Shareholder disputes are a common issue in the world of business.

These disputes can arise for various reasons, including disagreements over the company's direction, disputes between shareholders, and issues related to succession planning and the death of a shareholder.

One area of shareholder disputes that can be particularly complex is the area of unfair prejudice and derivative actions.

In this blog, we will explore the legal issues surrounding these types of disputes, the options available to executors of an estate and the estate's ability to bring a claim as a shareholder.

We will also provide a summary of the decision in AMT Coffee Ltd; McCallum Toppin v McCallum Toppin & Others [2019] EWHC 46 (Ch).

Unfair Prejudice and Derivative Actions

When a shareholder feels that they have been unfairly prejudiced by the actions of the company or its directors, they may be able to bring a claim for unfair prejudice.

Unfair prejudice can occur in several different ways, including:

  • excluding a shareholder from management decisions;
  • refusing to pay dividends;
  • diluting a shareholder's stake in the company; and
  • failing to follow proper procedures for shareholder meetings.

If a shareholder can demonstrate that they have been unfairly prejudiced, the court may be able to order the company or its directors to take certain actions to remedy the situation.

Derivative actions, on the other hand, allow shareholders to bring claims on behalf of the company against its directors for breach of duty.

This can include claims for breach of fiduciary duties, negligence, or other types of misconduct.

Succession Planning and Death of a Shareholder

When a shareholder dies, it can create several issues for the company and its remaining shareholders.

If the deceased shareholder is a key player in the company, their absence can create a power vacuum that can lead to disagreements and disputes among the remaining shareholders.

In addition, the deceased shareholder's estate may need to be involved in the company's affairs.

If the deceased shareholder had a significant stake in the company, their estate might be entitled to a say in how the company is run.

Options Available to Executors of an Estate

If you are the executor of an estate that includes a stake in a company, you will need to consider your options carefully.

One option is to sell the shares in the company, either to the other shareholders or an outside buyer.

Another option is to hold onto the shares and take an active role in the company's affairs.

If you choose to do this, you will need to be prepared to work closely with the other shareholders and the company's directors to ensure that the company is run in a way that is in the best interest of all stakeholders.

Estate's Ability to Bring a Claim as a Shareholder

In some cases, the executor of an estate may need to bring a claim against the company or its directors on behalf of the deceased shareholder.

In these cases, the estate will have the same legal rights as the deceased shareholder would have had if they were still alive.

However, it is important to note that the executor cannot bring a claim against the company or its directors for their own benefit.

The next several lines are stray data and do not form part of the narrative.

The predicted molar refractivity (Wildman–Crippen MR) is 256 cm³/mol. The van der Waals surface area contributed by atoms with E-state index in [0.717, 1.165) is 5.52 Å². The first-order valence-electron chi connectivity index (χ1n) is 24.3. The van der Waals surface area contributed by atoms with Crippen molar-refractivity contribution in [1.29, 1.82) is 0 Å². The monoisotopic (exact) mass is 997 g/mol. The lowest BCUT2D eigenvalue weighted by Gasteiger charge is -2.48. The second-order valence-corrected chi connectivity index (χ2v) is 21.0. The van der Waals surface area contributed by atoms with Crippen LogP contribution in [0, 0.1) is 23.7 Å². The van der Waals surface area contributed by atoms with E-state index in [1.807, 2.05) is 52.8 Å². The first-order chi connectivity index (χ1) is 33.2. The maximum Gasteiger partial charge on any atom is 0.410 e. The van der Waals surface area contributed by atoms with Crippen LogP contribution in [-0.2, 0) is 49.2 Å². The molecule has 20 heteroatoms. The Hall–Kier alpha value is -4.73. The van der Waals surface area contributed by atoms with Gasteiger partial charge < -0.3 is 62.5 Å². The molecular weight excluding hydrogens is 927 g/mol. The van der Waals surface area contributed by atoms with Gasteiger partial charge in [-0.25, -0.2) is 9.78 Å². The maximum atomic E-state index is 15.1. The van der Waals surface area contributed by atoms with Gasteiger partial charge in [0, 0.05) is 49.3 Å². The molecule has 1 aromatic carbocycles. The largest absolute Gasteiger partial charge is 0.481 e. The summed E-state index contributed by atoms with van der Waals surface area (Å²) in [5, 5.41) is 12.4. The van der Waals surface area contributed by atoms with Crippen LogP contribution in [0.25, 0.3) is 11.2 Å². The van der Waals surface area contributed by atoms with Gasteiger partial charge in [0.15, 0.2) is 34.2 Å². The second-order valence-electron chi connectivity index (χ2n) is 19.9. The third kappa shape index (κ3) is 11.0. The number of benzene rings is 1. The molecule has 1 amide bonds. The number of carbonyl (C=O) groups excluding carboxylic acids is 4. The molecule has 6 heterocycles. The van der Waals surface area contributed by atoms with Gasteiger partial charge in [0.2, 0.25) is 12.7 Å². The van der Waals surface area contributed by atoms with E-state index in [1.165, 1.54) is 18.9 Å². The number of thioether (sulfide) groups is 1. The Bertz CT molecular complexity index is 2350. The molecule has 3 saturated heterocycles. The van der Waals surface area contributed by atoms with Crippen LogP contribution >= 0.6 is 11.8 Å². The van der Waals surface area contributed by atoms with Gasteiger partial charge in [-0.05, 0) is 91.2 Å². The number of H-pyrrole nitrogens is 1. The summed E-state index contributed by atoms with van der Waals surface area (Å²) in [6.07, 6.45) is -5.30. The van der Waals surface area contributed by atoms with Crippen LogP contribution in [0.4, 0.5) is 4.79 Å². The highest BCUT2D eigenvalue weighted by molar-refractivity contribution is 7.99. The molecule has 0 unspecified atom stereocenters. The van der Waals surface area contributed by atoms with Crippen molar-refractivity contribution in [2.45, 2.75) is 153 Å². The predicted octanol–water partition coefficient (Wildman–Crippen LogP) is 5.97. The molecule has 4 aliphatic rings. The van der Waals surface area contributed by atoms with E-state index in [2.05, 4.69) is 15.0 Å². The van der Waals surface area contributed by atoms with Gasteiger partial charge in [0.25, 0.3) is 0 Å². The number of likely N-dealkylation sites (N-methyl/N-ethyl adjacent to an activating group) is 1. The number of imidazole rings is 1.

The claim must be brought on behalf of the company or its shareholders as a whole.

AMT Coffee Limited

This case concerned a shareholder dispute that arose after one of the company's shareholders died.

The deceased shareholder, Mr McCallum-Toppin, had held a significant stake in the company.

His widow had been appointed executor of his estate and became a shareholder in the company due to his death.

The dispute arose when the company's remaining shareholders attempted to remove Mr McCallum-Toppin's widow from the board of directors.

They claimed she had been engaging in detrimental actions to the company and its shareholders.

Mrs McCallum-Toppin disputed these claims and brought a claim for unfair prejudice against the company and its directors.

She argued that she had been unfairly excluded from management decisions and that the other shareholders had been diluting her stake in the company.

The court ultimately found in favour of Mrs McCallum-Toppin, ruling that the actions of the other shareholders had unfairly prejudiced her.

The court ordered her shares be bought out at "fair value" without a minority shareholder's discount since HHJ Matthews considered "A sale at a discounted value would present an undeserved windfall to the purchasing respondents".

This highlights the importance of careful succession planning and estate management in shareholder disputes.

It also underscores the potential complexity of these types of disputes and the need for legal and financial expertise in resolving them.

Conclusion

Shareholder disputes can be a significant source of tension and conflict within a company.

However, with careful planning and management, many of these disputes can be avoided or resolved in a way that is fair to all stakeholders.

If you are involved in a shareholder dispute, seeking legal and financial advice as soon as possible is important.

With the right support and guidance, you can navigate these complex issues and find a path that works for you and your company.

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The content of this article is intended to provide a general guide to the subject matter. Specialist advice should be sought about your specific circumstances.